Responding to regulation changes for wood dust exposure

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New research is aimed at preparing the forest and wood products industry to best respond to potential revised regulations around wood dust exposure levels.

Operations across the timber supply chain, including sanding, sawing, cross cutting and drilling, all have the potential to create wood dust. In response to research strongly associating wood dust in the workplace with health issues like cancer, occupational asthma and atopy (or a tendency to develop allergic diseases), Australian regulations exist to keep exposure to wood dust in the workplace at a safe level.

“In recent times, Safe Work Australia has made changes to similar regulations around crystalline silica dust and coal dust,” said Dr Roger Meder, Principal at Meder Consulting, which undertook the recent FWPA-commissioned research. “It is inevitable therefore, that wood dust exposure levels will be reviewed in the near future, meaning changes to regulations may be on the way.”

One important element of the project was an extensive literature review, which focused on current regulations around the world, and how Australia compares. There is particular interest in the distinctions between regulations relating to hardwood and softwood dust.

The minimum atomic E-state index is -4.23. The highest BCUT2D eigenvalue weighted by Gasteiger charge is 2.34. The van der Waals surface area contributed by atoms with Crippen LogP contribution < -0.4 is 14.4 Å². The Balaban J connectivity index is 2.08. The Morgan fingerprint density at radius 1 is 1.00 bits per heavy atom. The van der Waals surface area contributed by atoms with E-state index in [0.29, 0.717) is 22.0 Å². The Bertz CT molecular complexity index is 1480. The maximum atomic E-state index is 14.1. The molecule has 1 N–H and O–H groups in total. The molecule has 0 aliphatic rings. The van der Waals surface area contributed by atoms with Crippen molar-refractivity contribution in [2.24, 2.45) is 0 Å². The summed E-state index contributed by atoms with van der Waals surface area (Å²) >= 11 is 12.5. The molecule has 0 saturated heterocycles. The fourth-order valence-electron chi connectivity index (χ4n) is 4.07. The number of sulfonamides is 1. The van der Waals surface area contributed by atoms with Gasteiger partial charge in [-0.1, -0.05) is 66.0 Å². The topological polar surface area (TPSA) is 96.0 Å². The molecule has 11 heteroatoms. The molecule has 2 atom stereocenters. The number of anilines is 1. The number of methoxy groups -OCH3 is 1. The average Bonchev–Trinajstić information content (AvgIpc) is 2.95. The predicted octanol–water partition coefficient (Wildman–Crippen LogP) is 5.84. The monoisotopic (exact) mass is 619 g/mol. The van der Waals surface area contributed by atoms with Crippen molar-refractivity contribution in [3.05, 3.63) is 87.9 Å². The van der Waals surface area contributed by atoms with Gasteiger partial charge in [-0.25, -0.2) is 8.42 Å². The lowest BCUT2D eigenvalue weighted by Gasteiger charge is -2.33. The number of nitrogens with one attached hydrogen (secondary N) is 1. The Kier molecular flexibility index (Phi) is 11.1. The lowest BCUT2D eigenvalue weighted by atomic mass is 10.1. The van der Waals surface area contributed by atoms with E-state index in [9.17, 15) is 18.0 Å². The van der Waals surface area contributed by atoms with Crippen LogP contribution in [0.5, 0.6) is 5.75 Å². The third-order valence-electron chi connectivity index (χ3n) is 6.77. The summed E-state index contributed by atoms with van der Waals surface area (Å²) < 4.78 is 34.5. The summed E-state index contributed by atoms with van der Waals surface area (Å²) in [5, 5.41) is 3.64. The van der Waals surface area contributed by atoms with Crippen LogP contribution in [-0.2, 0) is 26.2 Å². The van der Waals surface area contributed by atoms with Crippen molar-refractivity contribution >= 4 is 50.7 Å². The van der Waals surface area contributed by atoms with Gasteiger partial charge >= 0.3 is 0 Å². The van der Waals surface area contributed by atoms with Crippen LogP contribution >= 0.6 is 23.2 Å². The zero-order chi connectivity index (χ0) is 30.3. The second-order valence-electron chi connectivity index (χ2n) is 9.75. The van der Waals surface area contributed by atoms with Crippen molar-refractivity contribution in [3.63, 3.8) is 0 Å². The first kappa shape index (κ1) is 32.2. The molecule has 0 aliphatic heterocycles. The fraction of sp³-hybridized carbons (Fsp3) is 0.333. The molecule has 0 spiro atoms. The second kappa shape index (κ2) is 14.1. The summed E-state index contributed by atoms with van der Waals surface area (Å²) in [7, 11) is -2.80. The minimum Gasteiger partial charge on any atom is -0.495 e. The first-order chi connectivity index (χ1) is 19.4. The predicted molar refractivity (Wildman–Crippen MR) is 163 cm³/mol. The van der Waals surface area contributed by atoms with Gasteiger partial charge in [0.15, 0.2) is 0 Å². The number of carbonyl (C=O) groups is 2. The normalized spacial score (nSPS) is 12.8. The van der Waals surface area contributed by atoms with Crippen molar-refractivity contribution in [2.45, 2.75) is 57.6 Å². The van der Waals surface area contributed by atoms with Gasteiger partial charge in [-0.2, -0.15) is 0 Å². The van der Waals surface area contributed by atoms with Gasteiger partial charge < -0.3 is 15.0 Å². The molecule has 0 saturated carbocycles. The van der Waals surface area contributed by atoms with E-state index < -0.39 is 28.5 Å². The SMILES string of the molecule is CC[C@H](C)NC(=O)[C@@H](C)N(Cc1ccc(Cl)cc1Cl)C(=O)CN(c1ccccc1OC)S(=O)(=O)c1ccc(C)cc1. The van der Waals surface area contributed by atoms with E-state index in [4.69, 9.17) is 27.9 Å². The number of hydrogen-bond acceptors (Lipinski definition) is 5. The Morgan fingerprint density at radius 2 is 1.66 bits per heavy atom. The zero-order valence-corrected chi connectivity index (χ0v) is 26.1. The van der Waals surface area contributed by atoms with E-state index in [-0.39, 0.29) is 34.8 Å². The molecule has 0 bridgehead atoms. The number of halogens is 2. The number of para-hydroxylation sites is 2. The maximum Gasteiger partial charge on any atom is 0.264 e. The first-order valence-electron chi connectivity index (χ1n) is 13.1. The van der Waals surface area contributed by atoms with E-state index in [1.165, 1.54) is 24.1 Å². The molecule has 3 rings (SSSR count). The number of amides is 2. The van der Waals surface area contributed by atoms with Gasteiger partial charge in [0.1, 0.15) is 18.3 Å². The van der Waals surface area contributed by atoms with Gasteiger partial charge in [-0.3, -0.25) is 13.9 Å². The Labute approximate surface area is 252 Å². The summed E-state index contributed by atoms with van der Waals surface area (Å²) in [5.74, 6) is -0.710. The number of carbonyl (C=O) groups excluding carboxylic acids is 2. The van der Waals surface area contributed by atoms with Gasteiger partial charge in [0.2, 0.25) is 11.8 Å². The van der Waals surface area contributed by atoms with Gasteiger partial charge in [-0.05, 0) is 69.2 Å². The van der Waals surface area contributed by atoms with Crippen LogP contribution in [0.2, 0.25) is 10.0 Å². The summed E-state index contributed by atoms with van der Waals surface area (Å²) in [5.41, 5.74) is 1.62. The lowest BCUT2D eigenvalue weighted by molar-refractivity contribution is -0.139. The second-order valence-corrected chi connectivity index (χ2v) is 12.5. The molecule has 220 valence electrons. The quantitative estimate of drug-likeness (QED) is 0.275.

“Traditionally, exposure to hardwood dust in the air has been considered more harmful than softwood dust,” explained Meder. “Surprisingly, the literature review did not reflect this widely-held assumption. In fact, there is a growing body of evidence to suggest there is actually little difference between the harmful effects of hardwood and softwood dust.

“Attention should instead be paid to the particle size of the dust, regardless of whether it has originated from hardwood or softwood, as science suggests a small amount of fine dust is more harmful than a greater amount of dust containing larger particles.

“This is likely due to the potential for smaller, respirable dust particles to penetrate deeper into the lungs, and even make their ways into the bloodstream. Larger particles meanwhile, tend to get trapped in the nasal cavity, meaning they have less potential to cause long-term respiratory harm, although nasal cancers and work-related asthma may result.

“Unsurprisingly, sanding operations tend to produce both the greatest volume of dust, and also dust with the smallest sized particles. Exposure levels recorded for sander operators often exceed the regulated occupational exposure level (OEL) by several times.”

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Source: FWPA Forwood

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